Kettlebell Tips For Beginners – Don’t Do The Splits!
This should be the starting point of reference for anyone just now getting started. We’ve got so many Kettlebell tips for beginners here that you’ll probably want to return again and again. At least that’s the aim of the page.
I’m going to be basing my tips off a lot of the struggles and experiences that I had when just starting out. I want to point out that everyone will have a different fitness level when entering the world of Kettlebells, and will have different amounts of free time, so take my tips as examples and guidelines.
I’d love to hear any differing opinions you have, so that we can work together to make this page something really special.
Kettlebell Tips For Beginners – Step One – Kettlebell Purchase Tips
Choosing Your Weight
I did a LOT of research into this one and still probably ended up choosing the wrong weight when I started. It’s widely recommended that most men start out with a 35LB (16KG) Kettlebell. Us men are known for overestimating ourselves and choosing a weight too high, so the 35-pounder is considered a better, more conservative starting weight.
I did choose the 35LB, and that was still an overestimation. It really took me a couple of weeks before I could do more than basic moves, so the lesson here is to get to a gym that has Kettlebells, even if it’s just for one session, and see what you can do with them.
Pick out a weight that causes you difficulty, but not so much that you can’t lift the thing over your head.
– If you can’t extend your arm above your head with the Kettlebell in your hand (as if you’re pointing to the sky), then you might want a lower weight.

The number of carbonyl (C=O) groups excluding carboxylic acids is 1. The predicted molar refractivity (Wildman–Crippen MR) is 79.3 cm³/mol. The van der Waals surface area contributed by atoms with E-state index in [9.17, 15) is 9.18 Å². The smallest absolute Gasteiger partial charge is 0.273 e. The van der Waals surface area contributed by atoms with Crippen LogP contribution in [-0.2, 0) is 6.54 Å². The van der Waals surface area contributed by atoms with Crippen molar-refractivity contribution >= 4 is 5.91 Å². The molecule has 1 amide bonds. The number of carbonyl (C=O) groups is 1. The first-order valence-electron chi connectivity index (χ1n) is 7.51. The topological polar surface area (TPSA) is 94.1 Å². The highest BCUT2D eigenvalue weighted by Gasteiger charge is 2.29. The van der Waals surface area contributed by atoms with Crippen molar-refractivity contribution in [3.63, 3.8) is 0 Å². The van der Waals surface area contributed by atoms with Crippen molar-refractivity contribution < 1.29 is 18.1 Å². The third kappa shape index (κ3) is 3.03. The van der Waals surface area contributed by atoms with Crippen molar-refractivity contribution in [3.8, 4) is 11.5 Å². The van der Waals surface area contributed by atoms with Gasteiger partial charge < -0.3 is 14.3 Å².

-Bear in mind that you WILL build strength quite quickly, and before you know it, you’ll be needing to increase to a higher weight to keep your strength growing. Therefore, you don’t want to be too conservative and choose one that’s too easy.
Best Kettlebell Weight For Women
Generally the best starting weight for women is 17-25LBs (8-12 KG). There are lots of confusing guides around that recommend the best weight depending on how active or athletic you are. I find the problem with these is that it’s pretty difficult for the average person to figure out where they are on that scale. Do you know how active or athletic you are? I still have no idea!
As with the men, your best bet is to head to a gym and give the Kettlebells a feel for yourself. Don’t be too conservative, because you’ll soon get used to the weight. Aim to buy one that feels like it is one or two KG too heavy, and just start out with some of the easier exercises.
To get a good idea of different Kettlebells and to view some of the best available, check out the Dragondoor store.
Beginner Kettlebell Exercises – Start Out Simple
I’ve seen so many places recommend a Kettlebell Swing as the starting exercise. Sorry, but the swing is difficult to get right if it’s your first time being exposed to Kettlebells. Form is 100% the most important part of working out, and it took me a good couple of sessions to learn the Swing without getting a sore lower back (the best sign of doing it wrong).
I’m going to propose an alternative set of starter exercises. You can pick and choose two or three for your first sessions.
Kettlebell Squats/Deadlifts (You will probably really struggle to tell the difference between the two)
Kettlebell Clean (You can use your other hand to assist you with this the first few times).
Once you’ve done a few sessions with these, you’ll find the Kettlebell easier to control and your muscles screaming with pain far less (especially your legs in the squats).
Now you’ll be ready to really start trying Swings and slightly more difficult workouts.
I recommend you try adding one or two of the following:
Kettlebell Swing (See below)
Kettlebell Carry (Suitcase, Rack, and Overhead positions)
I’ve seen all sorts of different tips on kettlebell swings, but for me, this video is hands down the best one.